EDITOR'S POSTBAG Hop Press index

Several articles in the last Hop Press have resulted in letters:
 

Sir,

I was interested to read the article in May's edition headed "Strong Feelings," it brought back many happy memories of my brewing days at Strongs.

It reminded me of the first day your writer, Stephen Treglown, joined us at Romsey. He was quite right that "Strong Country Bitter" was a new name for draught beer in Whitbread, but we had used it before in the days of Strongs for a keg beer brand. The beer was born in the brewing room with the four brewing staff each putting in a recipe around a basic theme. The final beer chosen was mine and so I am particularly sad to see the name disappear, although the beer at the end was totally different to the beer originally brewed.

Kind Regards,
Ian Skipper,
Trade Quality Brewer,
Wadworth,
Devizes.
 

Ian also asked me to pass on his regards to Stephen Treglowan as he had lost touch, I would like to but I have not got an address either so if any reader knows Stephen please pass on this message, and my thanks for his article – Ed.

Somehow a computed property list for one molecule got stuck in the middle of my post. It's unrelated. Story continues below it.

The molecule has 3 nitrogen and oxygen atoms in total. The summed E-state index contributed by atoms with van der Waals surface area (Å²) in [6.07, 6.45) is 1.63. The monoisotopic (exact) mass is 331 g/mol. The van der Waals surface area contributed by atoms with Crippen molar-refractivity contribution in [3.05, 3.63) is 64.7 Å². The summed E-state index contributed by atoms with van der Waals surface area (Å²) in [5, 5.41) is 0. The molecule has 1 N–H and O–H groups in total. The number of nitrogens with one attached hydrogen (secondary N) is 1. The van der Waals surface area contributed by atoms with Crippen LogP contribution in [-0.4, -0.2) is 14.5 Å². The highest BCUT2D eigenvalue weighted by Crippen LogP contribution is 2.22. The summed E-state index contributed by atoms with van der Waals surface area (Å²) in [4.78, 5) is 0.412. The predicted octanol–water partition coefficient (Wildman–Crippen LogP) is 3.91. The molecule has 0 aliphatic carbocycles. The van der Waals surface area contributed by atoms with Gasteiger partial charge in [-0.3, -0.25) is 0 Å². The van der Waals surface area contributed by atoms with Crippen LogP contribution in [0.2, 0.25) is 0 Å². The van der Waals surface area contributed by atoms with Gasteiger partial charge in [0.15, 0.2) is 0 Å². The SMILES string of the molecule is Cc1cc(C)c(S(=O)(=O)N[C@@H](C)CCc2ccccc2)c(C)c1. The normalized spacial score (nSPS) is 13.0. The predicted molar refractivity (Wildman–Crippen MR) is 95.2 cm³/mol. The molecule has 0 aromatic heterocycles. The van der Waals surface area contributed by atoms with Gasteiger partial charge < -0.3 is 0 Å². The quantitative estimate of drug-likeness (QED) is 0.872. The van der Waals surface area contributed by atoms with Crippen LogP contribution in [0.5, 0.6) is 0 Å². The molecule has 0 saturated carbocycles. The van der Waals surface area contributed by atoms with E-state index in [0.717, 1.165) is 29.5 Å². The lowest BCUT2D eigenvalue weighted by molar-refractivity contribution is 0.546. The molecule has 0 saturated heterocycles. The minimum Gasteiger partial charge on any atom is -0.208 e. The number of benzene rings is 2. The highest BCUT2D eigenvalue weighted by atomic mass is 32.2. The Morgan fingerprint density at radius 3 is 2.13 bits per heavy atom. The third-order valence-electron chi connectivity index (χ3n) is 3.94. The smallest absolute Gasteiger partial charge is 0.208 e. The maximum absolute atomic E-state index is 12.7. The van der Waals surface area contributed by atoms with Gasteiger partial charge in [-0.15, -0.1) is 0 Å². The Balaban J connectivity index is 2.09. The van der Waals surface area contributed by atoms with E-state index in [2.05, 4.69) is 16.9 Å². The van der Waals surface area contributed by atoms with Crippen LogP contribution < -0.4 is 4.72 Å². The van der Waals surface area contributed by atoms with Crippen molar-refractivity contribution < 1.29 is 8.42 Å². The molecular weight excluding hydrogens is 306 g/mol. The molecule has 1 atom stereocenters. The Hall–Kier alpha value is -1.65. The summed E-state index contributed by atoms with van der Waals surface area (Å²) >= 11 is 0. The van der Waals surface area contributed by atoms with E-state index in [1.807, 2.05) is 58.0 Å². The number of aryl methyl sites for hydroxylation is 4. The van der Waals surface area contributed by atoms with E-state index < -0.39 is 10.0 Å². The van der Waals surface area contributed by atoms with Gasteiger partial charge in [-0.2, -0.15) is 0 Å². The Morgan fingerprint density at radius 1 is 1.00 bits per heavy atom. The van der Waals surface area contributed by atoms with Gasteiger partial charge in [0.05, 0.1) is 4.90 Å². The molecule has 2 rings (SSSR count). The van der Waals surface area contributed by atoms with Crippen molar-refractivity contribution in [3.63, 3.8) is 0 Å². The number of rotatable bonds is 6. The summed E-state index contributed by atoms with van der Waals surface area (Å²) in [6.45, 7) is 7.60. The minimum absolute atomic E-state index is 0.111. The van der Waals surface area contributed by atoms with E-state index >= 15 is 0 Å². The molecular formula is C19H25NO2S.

Sir,

I refer to the article "Free but not so Easy" in May's Hop Press. I am a manager for Salisbury based Gibbs Mew plc and I manage the Dolphin, a Free House [sic] in St Denys.

I was disappointed to read that Rob Whatley considers it a "sinister new trend" for regional brewers to buy free houses. Although I believe there are many excellent genuine free houses, as a manager I must disagree with the statement because:

• Regional brewers invest millions in improving public houses. Many free traders do not have the capital to make improvements. Capital also ensures better cellars and equipment, thus better ale.

• Choice is normally greater as the manager worries less about high stock levels and cutting back on stock to ensure positive cash flow.

• Managers and staff are normally trained by their breweries in cellar management.

• Most regional breweries offer a good selection of changing guest ales in their managed houses, sourced from all over the country.

• Ale is often cheaper as the breweries purchase centrally and receive large discounts. The breweries' own ales are also cheaper as they promote the sale of their own products.

• In my opinion, managed houses bring a great deal of professionalism into the licensed trade and improve standards throughout the industry. Many free traders buy pubs on retirement or redundancy and have little or no experience in the trade. For example on a British Institute of Innkeeping training course last year I noticed one woman who had never used a calculator and a retired man who wanted a pub to "wind down in life."